Posted on Wednesday 27th February 2013
The University of Birmingham is joining forces with Yale and Delhi to support the development of a pioneering global justice programme in India.
The Nyaya Global Justice Programme at the University of Delhi will be a major intellectual hub for the study of international ethical questions which have strong implications for India and neighbouring countries. These include questions around India’s role in the World Trade Organization, G20 and United Nations Security Council, fairness in international trade, cooperation in poverty reduction efforts, and ethics in global security issues.
Nyaya, meaning ‘justice’ in Hindi, will also serve as the centre for a trilateral doctoral student exchange programme connecting the University of Delhi, the University of Birmingham’s Centre for the Study of Global Ethics and Yale’s Global Justice Program.
Dr Luis Cabrera, Reader in Political Theory at the University of Birmingham’s Department of Political Science, said: “It’s very exciting to be taking this initiative forward with colleagues at Delhi and Yale. Nyaya will be the first major global justice programme in India and it will add an important focus on the Global South, as well as voices from South countries, to the dialogue on ethical issues that cross borders.”
Director of the Nyaya programme Dr Ashok Acharya from the University of Delhi, said: “Setting up a global justice programme in India, and especially at the University of Delhi, has been a dream project that I have been nurturing for the past 10 years or so. I’m sure, once established, this will grow from strength to strength and bring together the best of the minds from across the world and apply them to resolve key global inequities.”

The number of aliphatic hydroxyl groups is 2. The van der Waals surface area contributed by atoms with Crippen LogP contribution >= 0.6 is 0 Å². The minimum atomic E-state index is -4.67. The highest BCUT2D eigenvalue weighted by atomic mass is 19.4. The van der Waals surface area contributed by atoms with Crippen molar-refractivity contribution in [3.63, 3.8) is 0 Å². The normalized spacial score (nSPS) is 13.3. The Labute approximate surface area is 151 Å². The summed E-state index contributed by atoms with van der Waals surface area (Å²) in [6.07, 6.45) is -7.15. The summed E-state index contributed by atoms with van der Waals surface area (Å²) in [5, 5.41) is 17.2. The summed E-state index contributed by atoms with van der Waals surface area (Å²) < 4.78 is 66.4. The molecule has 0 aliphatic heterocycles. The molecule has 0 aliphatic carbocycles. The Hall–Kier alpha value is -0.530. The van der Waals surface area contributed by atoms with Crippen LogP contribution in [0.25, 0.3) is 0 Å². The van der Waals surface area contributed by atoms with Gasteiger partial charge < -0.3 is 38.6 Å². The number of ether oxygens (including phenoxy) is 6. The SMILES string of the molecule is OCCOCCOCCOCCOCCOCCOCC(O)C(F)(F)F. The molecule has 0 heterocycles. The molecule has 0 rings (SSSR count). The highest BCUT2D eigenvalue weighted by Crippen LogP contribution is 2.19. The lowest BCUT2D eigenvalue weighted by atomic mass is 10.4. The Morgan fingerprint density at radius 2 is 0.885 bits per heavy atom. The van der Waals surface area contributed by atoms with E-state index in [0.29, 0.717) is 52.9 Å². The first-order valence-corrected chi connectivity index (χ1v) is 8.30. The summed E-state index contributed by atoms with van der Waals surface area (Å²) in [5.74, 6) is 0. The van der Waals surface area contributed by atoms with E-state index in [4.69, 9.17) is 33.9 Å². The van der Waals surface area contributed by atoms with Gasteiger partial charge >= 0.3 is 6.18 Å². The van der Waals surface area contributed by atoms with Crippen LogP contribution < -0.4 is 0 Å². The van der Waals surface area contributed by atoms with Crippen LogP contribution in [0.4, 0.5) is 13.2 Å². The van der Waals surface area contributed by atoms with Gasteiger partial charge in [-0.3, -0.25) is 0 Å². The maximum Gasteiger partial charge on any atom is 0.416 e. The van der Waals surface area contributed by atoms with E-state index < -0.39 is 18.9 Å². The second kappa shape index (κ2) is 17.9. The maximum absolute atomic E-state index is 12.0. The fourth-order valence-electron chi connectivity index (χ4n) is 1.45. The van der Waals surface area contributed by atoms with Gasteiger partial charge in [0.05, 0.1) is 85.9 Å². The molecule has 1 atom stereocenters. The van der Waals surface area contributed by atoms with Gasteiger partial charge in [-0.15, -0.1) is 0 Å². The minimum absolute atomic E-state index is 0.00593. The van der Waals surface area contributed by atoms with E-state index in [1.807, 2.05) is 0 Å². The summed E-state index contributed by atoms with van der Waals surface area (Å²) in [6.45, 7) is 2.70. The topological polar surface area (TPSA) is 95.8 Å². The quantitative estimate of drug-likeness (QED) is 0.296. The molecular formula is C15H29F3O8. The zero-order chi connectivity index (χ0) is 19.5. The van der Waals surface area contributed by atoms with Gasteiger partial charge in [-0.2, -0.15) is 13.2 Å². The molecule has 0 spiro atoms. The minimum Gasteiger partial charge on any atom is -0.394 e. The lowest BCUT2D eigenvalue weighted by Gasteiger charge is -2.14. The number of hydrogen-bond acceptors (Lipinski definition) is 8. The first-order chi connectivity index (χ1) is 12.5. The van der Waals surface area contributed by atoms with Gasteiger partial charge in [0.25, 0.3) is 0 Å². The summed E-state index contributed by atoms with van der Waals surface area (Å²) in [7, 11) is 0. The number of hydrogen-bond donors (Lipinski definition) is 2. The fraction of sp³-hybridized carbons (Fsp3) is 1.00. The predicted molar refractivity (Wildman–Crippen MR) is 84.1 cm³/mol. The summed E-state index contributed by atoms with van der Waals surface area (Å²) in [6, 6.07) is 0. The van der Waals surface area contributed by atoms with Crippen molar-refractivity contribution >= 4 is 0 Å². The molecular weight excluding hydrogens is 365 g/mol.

Dr Cabrera added: “The programme will fill important gaps in the training of PhD and post-doctoral researchers at each of the partner universities, and it will afford them opportunities to work with some of the world’s leading analysts of poverty and social issues.”
The progamme’s development is funded through the British Council’s Trilateral Research in Partnership (TRIP) Awards, the first strand of the successful UK-India Education and Research Initiative (UKIERI) to partner with the United States. The two-year grant will also fund two major conferences; one in Delhi, entitled Global Justice and the Global South, and a graduate conference in Birmingham, as well as a global justice lecture series that will bring UK and US researchers to Delhi.
Notes to Editors
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